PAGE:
Longitudinal analysis of the association between removal of dental amalgam, urine mercury and 14 self-reported health symptoms

Environ Health. 2014 Nov 18;13:95. doi: 10.1186/1476-069X-13-95.


Background: Mercury vapor poses a known health risk with no clearly established safe level of exposure. Consequently there is debate over whether the level of prolonged exposure to mercury vapor from dental amalgam fillings, combining approximately 50% mercury with other metals, is sufficiently high to represent a risk to health. The objective of our study is to determine if mercury exposure from amalgam fillings is associated with risk of adverse health effects.

Methods: In a large longitudinal non-blind sample of participants from a preventative health program in Calgary, Canada we compared number of amalgam fillings, urine mercury measures and changes in 14 self-reported health symptoms, proposed to be mercury dependent sub-clinical measures of mental and physical health. The likelihood of change over one year in a sample of persons who had their fillings removed was compared to a sample of persons who had not had their fillings removed. We use non-parametric statistical tests to determine if differences in urine mercury were statistically significant between sample groups. Logistic regression models were used to estimate the likelihood of observing symptom improvement or worsening in the sample groups.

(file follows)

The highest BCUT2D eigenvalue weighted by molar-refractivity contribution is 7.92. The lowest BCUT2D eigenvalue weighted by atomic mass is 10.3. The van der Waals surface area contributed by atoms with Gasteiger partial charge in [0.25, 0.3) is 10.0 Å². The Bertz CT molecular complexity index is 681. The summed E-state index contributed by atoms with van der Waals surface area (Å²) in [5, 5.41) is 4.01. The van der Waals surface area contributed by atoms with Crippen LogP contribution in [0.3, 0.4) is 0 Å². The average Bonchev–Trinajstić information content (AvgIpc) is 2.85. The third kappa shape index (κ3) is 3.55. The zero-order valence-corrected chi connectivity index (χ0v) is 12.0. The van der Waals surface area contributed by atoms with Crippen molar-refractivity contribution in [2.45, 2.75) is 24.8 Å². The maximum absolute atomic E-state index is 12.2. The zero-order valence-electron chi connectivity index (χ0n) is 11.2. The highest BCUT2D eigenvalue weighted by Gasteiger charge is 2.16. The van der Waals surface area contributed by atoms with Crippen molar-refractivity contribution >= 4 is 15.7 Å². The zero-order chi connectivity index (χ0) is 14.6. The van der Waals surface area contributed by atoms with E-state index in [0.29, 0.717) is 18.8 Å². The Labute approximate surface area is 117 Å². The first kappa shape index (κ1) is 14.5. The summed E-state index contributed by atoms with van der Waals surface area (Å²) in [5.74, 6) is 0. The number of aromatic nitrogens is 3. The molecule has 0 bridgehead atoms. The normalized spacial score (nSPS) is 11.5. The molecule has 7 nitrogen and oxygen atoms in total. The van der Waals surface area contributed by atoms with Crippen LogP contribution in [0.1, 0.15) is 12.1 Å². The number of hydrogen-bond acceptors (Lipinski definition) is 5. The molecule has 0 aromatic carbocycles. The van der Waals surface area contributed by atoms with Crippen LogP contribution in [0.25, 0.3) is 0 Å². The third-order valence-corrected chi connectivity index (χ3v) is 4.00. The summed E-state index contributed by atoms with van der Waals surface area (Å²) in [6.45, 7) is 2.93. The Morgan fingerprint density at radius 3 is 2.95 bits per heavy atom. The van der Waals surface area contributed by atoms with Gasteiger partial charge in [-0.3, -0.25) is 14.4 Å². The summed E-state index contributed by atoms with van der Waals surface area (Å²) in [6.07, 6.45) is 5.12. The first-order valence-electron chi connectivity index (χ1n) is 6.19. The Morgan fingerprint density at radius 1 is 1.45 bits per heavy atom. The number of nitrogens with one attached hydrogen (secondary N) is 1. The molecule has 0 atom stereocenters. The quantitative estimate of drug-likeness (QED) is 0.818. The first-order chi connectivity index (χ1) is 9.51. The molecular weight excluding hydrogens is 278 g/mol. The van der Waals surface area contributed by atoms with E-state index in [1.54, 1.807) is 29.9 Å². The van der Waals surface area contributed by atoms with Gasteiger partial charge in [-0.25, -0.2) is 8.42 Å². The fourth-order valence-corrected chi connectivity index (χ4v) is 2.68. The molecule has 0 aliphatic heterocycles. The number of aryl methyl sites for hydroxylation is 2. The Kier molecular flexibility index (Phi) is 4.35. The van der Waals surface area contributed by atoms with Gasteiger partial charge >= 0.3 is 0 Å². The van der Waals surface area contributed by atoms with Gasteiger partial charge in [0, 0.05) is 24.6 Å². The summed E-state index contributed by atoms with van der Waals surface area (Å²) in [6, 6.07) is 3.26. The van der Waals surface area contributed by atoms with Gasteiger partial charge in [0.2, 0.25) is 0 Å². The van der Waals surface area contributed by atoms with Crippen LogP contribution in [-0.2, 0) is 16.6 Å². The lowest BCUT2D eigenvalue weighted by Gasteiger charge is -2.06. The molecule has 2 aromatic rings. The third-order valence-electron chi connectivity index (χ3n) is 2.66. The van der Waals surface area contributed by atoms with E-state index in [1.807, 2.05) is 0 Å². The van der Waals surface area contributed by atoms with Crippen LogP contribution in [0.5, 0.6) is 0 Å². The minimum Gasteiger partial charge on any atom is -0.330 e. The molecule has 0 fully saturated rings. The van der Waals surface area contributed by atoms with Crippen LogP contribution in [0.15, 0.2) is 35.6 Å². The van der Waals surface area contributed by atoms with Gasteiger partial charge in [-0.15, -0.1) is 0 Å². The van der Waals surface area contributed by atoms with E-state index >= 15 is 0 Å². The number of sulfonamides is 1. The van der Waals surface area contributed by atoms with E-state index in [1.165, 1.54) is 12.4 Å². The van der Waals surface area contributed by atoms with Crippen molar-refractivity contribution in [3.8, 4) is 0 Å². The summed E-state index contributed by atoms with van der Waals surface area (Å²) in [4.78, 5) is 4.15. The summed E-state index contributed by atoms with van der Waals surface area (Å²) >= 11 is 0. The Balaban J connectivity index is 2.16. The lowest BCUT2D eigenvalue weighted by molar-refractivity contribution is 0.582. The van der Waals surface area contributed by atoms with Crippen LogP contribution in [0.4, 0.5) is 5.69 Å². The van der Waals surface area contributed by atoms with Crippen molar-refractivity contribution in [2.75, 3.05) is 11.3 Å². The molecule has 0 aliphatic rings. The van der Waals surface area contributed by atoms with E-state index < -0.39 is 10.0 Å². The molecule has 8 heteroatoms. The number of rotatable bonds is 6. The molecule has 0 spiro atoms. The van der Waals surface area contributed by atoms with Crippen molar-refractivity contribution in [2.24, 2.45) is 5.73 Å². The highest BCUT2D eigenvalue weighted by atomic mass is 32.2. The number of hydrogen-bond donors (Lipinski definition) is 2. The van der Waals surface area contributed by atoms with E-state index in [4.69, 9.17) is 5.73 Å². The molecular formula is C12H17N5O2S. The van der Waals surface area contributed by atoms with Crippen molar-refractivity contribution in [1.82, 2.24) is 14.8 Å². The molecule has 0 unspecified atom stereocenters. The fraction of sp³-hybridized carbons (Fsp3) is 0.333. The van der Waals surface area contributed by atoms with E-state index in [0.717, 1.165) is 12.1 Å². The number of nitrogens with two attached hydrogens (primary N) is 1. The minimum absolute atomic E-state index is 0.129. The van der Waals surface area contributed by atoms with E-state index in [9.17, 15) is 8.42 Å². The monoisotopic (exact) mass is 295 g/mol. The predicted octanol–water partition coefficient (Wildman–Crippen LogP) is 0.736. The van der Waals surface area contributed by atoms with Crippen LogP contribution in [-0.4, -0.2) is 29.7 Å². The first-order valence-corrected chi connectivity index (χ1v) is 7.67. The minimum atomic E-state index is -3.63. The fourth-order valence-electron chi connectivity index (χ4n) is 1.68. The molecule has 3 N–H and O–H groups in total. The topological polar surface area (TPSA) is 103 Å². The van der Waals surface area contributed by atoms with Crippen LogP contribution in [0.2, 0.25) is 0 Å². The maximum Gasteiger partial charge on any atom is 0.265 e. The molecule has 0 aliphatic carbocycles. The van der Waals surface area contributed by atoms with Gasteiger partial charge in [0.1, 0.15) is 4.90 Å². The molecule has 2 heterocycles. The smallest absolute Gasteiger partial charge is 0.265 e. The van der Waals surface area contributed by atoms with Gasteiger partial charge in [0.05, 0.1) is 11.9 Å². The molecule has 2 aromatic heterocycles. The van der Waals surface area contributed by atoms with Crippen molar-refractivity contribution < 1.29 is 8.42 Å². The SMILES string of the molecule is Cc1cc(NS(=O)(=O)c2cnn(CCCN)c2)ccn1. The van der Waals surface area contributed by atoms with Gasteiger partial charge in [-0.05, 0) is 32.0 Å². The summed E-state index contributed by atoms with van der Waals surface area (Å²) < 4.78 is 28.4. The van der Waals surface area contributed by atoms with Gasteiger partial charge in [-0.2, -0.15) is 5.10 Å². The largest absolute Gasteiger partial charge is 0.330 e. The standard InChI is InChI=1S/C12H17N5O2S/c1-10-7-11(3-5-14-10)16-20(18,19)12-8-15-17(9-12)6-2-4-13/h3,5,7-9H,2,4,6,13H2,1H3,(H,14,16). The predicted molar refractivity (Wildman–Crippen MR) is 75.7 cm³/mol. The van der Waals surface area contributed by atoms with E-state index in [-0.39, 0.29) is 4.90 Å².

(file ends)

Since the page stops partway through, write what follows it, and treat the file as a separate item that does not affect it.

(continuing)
Results: At baseline, individuals with dental amalgam fillings have double the measured urine mercury compared to a control group of persons who have never had amalgam fillings. Removal of amalgam fillings decreases measured urine mercury to levels in persons without amalgam fillings. Although urine mercury levels in our sample are considered by Health Canada to be too low to pose health risks, removal of amalgam fillings reduced the likelihood of self-reported symptom deterioration and increased the likelihood of symptom improvement in comparison to people who retained their amalgam fillings.

Conclusions: Our findings suggest that mercury exposure from amalgam fillings adversely impact health and therefore are a health risk. The use of safer alternative materials for dental fillings should be encouraged to avoid the increased risk of health deterioration associated with unnecessary exposure to mercury.

MeSH terms

  • Adult
  • Canada / epidemiology
  • Dental Amalgam / adverse effects*
  • Environmental Monitoring
  • Female
  • Health Status
  • Humans
  • Male
  • Mercury / toxicity*
  • Mercury / urine
  • Middle Aged
  • Risk Assessment
  • Self Report


  • Dental Amalgam
  • Mercury